by Charissa Roberson
After a nearly year-long delay due to COVID-19, Denis Villeneuve’s highly anticipated adaptation of the sci-fi epic “Dune,” starring Timothée Chalamet and Zendaya among other outstanding stars, was released on Oct. 22.
Frank Herbert’s classic novel “Dune” has long been regarded as “unfilmable” in the cinematic world. Previous adaptations fell flat or never got off the ground at all, likely due to the vast scope of the book and the sheer amount of lore and detail it contains. However, Villeneuve’s two-part version, of which 2021’s “Dune” is the first, has already been hailed as the definitive adaptation by none other than Herbert’s own son (Screenrant).
Villeneuve has dreamed of bringing “Dune” to the big screen for about 40 years, ever since he first picked up a copy of the book. His main goal when making the film was to satisfy the teenage version of himself who had first fallen in love with Herbert’s world.
“The idea was to try to make sure that the hardcore fans like me will feel that I almost put a camera in their mind as they were reading along,” Villeneuve said. “And at the same time, making sure that someone that knows nothing about the novel…will understand what it’s about and will not feel lost in the complexity of it” (Variety).
One of the film’s most striking elements is its array of sweeping vistas and grand tableaus, which bring “Dune”’s mythic world to life. To capture the sense of space, both for the actors and the audience, Villeneuve shot either on location or on large-scale sets. Unlike most contemporary sci-fi films, the use of greenscreen was kept to a minimum. A haunting score (courtesy of Hans Zimmer), arresting performances and gorgeous costumes further contributed to the absorbing and alien atmosphere of “Dune.”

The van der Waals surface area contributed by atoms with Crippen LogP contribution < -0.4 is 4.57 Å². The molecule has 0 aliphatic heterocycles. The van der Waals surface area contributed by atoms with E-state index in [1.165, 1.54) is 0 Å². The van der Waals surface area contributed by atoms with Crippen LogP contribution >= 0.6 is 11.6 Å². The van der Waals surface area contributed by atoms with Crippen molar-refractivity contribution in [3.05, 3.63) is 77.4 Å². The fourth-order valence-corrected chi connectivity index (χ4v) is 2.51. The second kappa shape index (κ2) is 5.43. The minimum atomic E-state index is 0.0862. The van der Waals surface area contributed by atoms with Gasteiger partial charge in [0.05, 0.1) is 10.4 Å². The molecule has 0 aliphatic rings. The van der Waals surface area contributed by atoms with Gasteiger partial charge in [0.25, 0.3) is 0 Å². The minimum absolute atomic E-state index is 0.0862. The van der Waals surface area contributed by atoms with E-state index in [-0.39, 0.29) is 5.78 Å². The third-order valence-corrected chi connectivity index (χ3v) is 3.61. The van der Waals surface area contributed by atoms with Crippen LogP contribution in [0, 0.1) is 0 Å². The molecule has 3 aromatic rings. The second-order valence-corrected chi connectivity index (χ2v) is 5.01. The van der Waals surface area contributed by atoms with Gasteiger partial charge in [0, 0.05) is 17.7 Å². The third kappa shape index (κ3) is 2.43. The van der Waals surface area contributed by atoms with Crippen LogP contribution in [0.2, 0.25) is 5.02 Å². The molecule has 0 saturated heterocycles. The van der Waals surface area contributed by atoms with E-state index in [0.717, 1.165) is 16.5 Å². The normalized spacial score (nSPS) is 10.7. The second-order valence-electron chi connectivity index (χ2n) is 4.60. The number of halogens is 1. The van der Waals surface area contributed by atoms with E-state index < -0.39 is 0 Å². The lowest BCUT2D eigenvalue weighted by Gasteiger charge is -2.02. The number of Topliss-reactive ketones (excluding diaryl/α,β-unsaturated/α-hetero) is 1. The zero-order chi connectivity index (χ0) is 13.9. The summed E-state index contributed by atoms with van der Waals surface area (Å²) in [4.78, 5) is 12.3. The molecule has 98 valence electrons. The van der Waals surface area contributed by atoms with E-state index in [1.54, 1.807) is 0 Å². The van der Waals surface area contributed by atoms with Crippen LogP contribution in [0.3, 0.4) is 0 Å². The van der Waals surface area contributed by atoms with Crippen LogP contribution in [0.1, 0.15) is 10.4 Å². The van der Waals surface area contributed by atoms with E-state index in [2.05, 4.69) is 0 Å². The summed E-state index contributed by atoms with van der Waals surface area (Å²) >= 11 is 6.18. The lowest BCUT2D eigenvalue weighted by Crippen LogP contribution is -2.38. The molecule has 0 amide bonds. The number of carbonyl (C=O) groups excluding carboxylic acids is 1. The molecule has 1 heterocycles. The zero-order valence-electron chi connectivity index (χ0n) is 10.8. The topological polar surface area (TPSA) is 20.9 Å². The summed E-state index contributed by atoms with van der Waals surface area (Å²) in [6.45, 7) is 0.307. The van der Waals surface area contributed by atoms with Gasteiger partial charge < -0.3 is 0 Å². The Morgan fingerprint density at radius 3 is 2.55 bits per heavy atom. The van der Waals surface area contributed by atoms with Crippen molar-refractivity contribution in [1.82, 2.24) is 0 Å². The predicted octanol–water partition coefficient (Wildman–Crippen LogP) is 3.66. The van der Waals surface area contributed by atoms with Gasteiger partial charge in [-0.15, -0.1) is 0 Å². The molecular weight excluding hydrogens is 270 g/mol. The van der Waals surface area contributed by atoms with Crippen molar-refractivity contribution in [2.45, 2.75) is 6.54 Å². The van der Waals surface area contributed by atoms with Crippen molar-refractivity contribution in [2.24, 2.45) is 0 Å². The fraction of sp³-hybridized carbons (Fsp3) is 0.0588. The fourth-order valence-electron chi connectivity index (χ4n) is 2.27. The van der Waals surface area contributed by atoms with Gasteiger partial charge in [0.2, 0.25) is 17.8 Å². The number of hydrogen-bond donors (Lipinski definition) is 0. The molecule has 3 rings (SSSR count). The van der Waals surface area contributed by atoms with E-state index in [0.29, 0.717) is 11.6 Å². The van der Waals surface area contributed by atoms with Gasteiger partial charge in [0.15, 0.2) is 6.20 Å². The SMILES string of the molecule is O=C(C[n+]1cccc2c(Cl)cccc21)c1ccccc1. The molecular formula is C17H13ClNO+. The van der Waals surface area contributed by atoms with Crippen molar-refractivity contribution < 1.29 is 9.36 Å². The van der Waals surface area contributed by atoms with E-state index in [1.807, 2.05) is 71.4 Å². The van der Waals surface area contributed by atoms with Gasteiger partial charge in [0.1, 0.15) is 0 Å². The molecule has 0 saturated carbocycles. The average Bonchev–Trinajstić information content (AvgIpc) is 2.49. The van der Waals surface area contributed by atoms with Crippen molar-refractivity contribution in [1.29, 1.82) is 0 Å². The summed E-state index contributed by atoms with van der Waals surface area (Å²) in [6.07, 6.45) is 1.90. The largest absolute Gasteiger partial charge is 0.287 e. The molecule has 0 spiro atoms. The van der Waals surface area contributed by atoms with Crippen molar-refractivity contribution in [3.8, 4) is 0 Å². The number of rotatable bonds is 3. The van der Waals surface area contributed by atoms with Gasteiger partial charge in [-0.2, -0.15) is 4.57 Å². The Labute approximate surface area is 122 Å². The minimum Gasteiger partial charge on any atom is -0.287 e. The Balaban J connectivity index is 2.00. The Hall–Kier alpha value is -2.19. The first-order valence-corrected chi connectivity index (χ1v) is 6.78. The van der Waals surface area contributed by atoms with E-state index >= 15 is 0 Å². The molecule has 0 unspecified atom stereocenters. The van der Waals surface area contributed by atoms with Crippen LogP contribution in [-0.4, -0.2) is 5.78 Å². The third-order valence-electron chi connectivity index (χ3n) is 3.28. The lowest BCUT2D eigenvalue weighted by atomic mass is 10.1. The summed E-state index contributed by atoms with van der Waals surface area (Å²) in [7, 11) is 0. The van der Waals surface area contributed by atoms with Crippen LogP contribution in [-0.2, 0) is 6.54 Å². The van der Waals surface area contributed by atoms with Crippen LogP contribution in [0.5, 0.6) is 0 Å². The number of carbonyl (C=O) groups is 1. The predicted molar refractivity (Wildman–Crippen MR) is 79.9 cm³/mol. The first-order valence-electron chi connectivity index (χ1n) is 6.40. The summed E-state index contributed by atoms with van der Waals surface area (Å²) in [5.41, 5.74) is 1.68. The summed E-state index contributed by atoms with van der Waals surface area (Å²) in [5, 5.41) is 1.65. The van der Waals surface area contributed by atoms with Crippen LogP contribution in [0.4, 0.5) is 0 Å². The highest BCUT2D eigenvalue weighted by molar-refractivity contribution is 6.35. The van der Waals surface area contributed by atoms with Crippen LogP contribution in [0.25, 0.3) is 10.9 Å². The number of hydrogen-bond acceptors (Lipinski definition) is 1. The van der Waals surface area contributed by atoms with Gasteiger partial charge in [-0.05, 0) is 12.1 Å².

The film’s first trailer sparked excited buzz when it was released in September 2020. Not long after, however, COVID-19 rocked the entertainment world. Originally slated for release in December 2020, “Dune” was pushed back along with a host of other films as movie-going became unsafe. Now, after almost a year’s wait, the sci-fi epic has finally arrived in theaters – the place where it was made to be seen.
“If the audience feels comfortable, I encourage them to watch it [“Dune”] on the big screen,” Villeneuve said. “It has been dreamed, designed and shot thinking Imax. When you watch this movie on the big screen, it’s a physical experience” (Hollywood Reporter).
Following the first film’s positive reception, “Dune: Part Two” has now been officially confirmed. Villeneuve is set to continue his mission of seeing Herbert’s seminal sci-fi novel transferred, fully formed, to the big screen. Keep a lookout in 2023, when the sequel is set to premiere on Oct. 20.